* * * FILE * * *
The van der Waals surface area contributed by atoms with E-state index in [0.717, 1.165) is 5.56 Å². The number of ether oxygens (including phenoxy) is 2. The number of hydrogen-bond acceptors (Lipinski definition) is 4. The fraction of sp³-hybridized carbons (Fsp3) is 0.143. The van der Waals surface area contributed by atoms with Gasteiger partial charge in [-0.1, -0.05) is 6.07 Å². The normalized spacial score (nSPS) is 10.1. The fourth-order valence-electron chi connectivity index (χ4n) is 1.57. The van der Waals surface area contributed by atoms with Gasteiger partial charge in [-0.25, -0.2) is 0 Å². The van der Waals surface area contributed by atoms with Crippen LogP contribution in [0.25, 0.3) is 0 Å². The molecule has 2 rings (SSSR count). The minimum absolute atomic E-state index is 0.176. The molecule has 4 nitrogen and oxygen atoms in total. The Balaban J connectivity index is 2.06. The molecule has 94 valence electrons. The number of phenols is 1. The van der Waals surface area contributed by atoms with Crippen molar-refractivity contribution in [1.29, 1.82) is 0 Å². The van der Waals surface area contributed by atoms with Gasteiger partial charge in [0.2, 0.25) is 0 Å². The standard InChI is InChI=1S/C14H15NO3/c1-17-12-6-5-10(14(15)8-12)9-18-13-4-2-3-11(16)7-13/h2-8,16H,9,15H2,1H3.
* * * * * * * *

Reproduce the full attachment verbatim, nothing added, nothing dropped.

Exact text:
The van der Waals surface area contributed by atoms with E-state index in [0.717, 1.165) is 5.56 Å². The number of ether oxygens (including phenoxy) is 2. The number of hydrogen-bond acceptors (Lipinski definition) is 4. The fraction of sp³-hybridized carbons (Fsp3) is 0.143. The van der Waals surface area contributed by atoms with Gasteiger partial charge in [-0.1, -0.05) is 6.07 Å². The normalized spacial score (nSPS) is 10.1. The fourth-order valence-electron chi connectivity index (χ4n) is 1.57. The van der Waals surface area contributed by atoms with Gasteiger partial charge in [-0.25, -0.2) is 0 Å². The van der Waals surface area contributed by atoms with Crippen LogP contribution in [0.25, 0.3) is 0 Å². The molecule has 2 rings (SSSR count). The minimum absolute atomic E-state index is 0.176. The molecule has 4 nitrogen and oxygen atoms in total. The Balaban J connectivity index is 2.06. The molecule has 94 valence electrons. The number of phenols is 1. The van der Waals surface area contributed by atoms with Crippen molar-refractivity contribution in [1.29, 1.82) is 0 Å². The van der Waals surface area contributed by atoms with Gasteiger partial charge in [0.2, 0.25) is 0 Å². The standard InChI is InChI=1S/C14H15NO3/c1-17-12-6-5-10(14(15)8-12)9-18-13-4-2-3-11(16)7-13/h2-8,16H,9,15H2,1H3.